reached out to Mexican officials on several occasions to figure out
what their plans are for expending U.S. aid from Plan Merida, a
comprehensive package of aid and equipment approved in 2007 to help
Mexico fight the drug cartels. Cuellar said Mexican officials have
still not released a detailed strategy for how they plan to work with
the United States under Plan Merida.
"In fighting this, we've got to be strong together," Cuellar said.
"This is not an American problem or a Mexican problem. It's a joint
problem that includes Guatemala, Central America and the other
countries we have to work with."

Central America struggles to unite for Obama trip

Dario Lopez-Mills
El presidente Barack Obama ríe mientras saluda a las personas en la
audiencia tras hablar en el Museo de Antropología en la Ciudad de
México, el viernes 3 de mayo de 2013. (Foto AP/Darío López-Mills)

Posted: Friday, May 3, 2013 8:07 pm | Updated: 10:04 pm, Fri May 3,
Associated Press |
President Barack Obama on Friday addressed a Central American region
that continues to be plagued by violence, drug trafficking,
corruption and poverty, despite the success of a seven-year trade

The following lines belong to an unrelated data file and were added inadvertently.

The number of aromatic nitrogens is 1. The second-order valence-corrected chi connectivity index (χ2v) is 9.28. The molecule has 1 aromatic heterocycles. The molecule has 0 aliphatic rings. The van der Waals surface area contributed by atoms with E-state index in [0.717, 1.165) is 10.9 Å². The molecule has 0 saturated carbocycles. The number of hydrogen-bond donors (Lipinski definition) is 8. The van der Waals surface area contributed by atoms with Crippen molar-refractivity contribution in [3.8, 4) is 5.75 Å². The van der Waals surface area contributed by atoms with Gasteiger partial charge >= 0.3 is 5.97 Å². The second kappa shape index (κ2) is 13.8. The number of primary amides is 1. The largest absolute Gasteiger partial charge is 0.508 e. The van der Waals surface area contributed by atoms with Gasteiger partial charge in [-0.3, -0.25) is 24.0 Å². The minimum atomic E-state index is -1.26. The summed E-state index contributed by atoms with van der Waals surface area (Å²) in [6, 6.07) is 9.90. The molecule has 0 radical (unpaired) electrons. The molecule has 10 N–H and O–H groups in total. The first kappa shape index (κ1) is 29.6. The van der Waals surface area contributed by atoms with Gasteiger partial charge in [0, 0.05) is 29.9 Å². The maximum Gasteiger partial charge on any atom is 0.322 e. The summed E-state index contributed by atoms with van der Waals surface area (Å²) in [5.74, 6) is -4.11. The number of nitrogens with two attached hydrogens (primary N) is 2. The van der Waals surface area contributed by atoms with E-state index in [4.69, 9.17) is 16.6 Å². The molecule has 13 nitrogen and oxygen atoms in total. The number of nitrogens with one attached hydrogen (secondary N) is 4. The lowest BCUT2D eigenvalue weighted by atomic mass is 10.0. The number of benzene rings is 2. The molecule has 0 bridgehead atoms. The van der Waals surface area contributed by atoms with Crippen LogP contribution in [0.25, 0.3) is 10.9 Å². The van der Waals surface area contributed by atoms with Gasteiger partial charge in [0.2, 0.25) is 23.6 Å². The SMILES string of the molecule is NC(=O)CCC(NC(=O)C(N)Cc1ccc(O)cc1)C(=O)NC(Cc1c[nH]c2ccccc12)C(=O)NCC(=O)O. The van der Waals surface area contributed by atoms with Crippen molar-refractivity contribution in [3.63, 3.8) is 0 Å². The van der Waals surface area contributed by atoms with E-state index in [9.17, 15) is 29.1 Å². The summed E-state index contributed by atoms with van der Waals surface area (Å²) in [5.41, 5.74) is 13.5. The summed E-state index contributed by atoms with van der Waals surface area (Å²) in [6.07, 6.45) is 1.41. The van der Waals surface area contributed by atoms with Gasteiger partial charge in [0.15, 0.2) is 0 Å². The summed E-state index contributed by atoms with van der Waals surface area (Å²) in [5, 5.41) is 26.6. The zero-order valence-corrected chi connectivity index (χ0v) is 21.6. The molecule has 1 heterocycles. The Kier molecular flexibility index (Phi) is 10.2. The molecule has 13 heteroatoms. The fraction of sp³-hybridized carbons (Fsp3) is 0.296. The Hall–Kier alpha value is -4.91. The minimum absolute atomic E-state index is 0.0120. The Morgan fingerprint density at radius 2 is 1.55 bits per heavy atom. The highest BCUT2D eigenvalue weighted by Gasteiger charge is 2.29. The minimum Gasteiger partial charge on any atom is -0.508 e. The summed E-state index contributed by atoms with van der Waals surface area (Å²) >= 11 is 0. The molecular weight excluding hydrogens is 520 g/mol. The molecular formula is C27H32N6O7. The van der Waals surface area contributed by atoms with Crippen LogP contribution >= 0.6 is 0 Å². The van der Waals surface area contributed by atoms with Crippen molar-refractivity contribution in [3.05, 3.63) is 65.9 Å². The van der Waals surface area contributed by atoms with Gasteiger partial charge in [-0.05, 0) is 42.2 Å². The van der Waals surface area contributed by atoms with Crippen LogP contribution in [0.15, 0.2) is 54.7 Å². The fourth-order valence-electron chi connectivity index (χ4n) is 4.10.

agreement with the United States.
Central America's problems have directly impacted the U.S., as
thousands from the region migrate north each year along increasingly
deadly smuggling routes.
In a press conference late Friday with Costa Rican President Laura
Chinchilla, Obama said only a comprehensive approach will work to
solve the region's problems, including stronger economies, better
institutions, education and youth centers that give young people a
sense of opportunity.
"Problems like narco-trafficking arise when a country is vulnerable
because of poverty and institutions not working for people," he said.
"The stronger the economy and institutions for individuals seeking
legitimate careers, the less powerful these narco-trafficking
operations are going to be."
Obama went on to a closed meeting with the eight-nation Central
American Integration System, known by its Spanish initials SICA,
which was formed to discuss regional issues.
He said he looked forward to the regional cooperation. But national
rivalries that have often blocked cooperation.
Guatemala and Belize maintain a border dispute. Honduras and El
Salvador are fighting over the use of the waters and shores of the
Gulf of Fonseca, and a conflict between Nicaragua and Costa Rica has
been escalating over the San Juan River border. On top of that,
Panama, Costa Rica and Nicaragua often feel excluded because
Guatemala, El Salvador and Honduras get the bulk of U.S. security
aid, said Eric Olson, associate director of the Latin American
program at the Wilson Center think tank in Washington.
"SICA has tried to build itself as the place where all these
countries can come together and that can be the distribution point
for that aid," Olson said. "But I think the rivalry between these
governments gets in the way."
Still, the Central American presidents have come manned to talk about
security, an issue they see as directly related to drug consumption
in the United States. Some Central American countries have the